Think of Him hanging there. And may I again remind you that before He entered into these experiences He had already been three hours upon the Cross. The Lord Jesus was nailed to the Cross at about 9 o’clock in the morning. He was taken down a little after 3 o’clock in the afternoon. From 9 o’clock until noon He was suffering at the hands of man, the sun was shining down upon the scene, and man was visiting upon Him every fiendish agony that a wicked heart, energized by Satan, could devise. But in those three hours you do not find the blessed Lord uttering one word that indicated the least self-pity, that would even suggest that He has any concern for Himself. In those three hours He prays; He speaks but always has others in view; He looks down at the foot of the Cross and sees His blessed mother, Mary, and John standing near, and He says to John, “Behold thy mother,” and to Mary, “Behold thy son.” And John led her away from the scene of the Saviour’s dying agony. Then He looks at the multitude all about Him, their mouths filled with blasphemy and their minds with hatred, and looks heavenward and cries, “Father, forgive them; for they know not what they do” (Luke 23:34). He opens the door of a city of refuge for them that they may enter in as having slain a man without knowing what they were doing, so that there may be forgiveness. Then He turns to the thief hanging by His side, who has recognized in that thorn-crowned man Israel’s true Messiah and who owned his own sin and cried, “Lord remember me when Thou comest into Thy kingdom” (Luke 23:42). And the Saviour said, as it were, “You won’t have to wait until I come into My kingdom—today shalt thou be with Me in paradise.” And he was, for that day ended at 6 o’clock at night, at sunset, but before 6 o’clock the Saviour had died and the thief had died and the two were together in paradise.
At high noon the sun is blotted out from the heaven: darkness spreads over all the scene, darkness so dense that one cannot see another—and that was a picture, a symbol of the deeper darkness that had wrapped the soul of the Son of God. Now God began to deal with Him about our sins. Remember, it was not the physical suffering of Jesus that put away sin; it was what He endured in His innermost Being. Isaiah says, “When Thou shalt make His soul an offering for sin” (Isa. 53:10). What He suffered from the hands of man could not atone for sin, but what He suffered from the hands of God during those three hours of dark- ness settled the sin question. All that our sins deserved fell on the sacred Son of God, and He was absolutely silent, like a lamb dumb before her shearers, until just as the three hours were coming to an end, it seemed as though His great heart burst with the agony of it all; and then came the cry with which this Psalm begins, “My God, My God, why hast Thou forsaken Me?” Do you know the answer to that question? Well, I am the answer to it and so are you. Why was He forsaken? In order that I might not be forsaken. In order that you might not be forsaken. It was because He was bearing our sins, taking our place, because He was made sin for us.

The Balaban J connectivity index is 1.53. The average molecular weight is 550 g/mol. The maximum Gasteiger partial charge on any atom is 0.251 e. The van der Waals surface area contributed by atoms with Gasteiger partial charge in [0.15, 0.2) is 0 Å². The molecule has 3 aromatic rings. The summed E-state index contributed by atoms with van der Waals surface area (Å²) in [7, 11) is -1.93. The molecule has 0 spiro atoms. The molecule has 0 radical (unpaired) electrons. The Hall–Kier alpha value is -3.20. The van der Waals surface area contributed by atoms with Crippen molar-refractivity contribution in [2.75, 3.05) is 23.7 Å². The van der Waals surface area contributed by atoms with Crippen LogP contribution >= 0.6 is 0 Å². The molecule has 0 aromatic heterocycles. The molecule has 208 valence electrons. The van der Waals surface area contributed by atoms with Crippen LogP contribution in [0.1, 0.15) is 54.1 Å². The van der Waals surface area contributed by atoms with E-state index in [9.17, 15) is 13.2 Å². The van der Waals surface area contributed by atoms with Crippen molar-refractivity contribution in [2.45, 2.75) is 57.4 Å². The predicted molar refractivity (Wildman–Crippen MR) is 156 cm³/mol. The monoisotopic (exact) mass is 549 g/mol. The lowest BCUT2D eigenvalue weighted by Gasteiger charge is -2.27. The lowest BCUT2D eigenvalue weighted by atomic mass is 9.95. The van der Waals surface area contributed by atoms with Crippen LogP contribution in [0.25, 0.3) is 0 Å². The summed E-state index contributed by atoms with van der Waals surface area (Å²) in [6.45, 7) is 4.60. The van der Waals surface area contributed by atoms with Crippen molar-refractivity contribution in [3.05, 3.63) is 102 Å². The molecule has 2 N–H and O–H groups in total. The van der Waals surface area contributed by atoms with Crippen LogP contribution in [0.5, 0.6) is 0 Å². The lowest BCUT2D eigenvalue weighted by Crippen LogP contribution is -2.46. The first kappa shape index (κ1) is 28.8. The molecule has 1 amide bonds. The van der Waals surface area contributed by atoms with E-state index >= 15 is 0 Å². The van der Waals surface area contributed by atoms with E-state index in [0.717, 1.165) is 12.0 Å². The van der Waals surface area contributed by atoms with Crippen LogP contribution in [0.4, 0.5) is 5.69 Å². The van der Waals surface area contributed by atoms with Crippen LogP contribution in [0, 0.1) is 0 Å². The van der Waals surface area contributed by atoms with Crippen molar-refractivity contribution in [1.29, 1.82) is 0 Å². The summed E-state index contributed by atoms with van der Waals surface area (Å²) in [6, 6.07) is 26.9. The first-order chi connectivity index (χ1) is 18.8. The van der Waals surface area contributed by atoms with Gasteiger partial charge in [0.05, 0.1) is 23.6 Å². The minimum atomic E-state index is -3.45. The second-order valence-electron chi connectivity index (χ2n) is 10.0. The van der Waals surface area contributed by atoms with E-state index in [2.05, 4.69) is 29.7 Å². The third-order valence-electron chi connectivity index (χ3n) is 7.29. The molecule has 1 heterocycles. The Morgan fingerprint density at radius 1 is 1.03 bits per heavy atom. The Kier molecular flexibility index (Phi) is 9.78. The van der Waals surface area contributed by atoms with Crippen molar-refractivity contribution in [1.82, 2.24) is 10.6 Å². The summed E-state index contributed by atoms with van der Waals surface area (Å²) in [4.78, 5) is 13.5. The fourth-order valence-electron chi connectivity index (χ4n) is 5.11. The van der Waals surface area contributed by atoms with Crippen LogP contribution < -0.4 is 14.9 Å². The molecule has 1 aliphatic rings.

Listen to His cry now, and understand, these are the thoughts of His heart. He is looking up to God in those hours of darkness, and He says, “Why art Thou so far from helping me, and from the words of my roaring? O my God, I cry in the daytime, but Thou hearest not; and in the night season, and am not silent.” But there is no complaint, He accepts it all from God and says, “But Thou art holy, O Thou that inhabitest the praises of Israel.” And it was because of the holiness of God that He could not interfere to spare His own Son. When He was taking the sinner’s place, judgment had to fall on Him.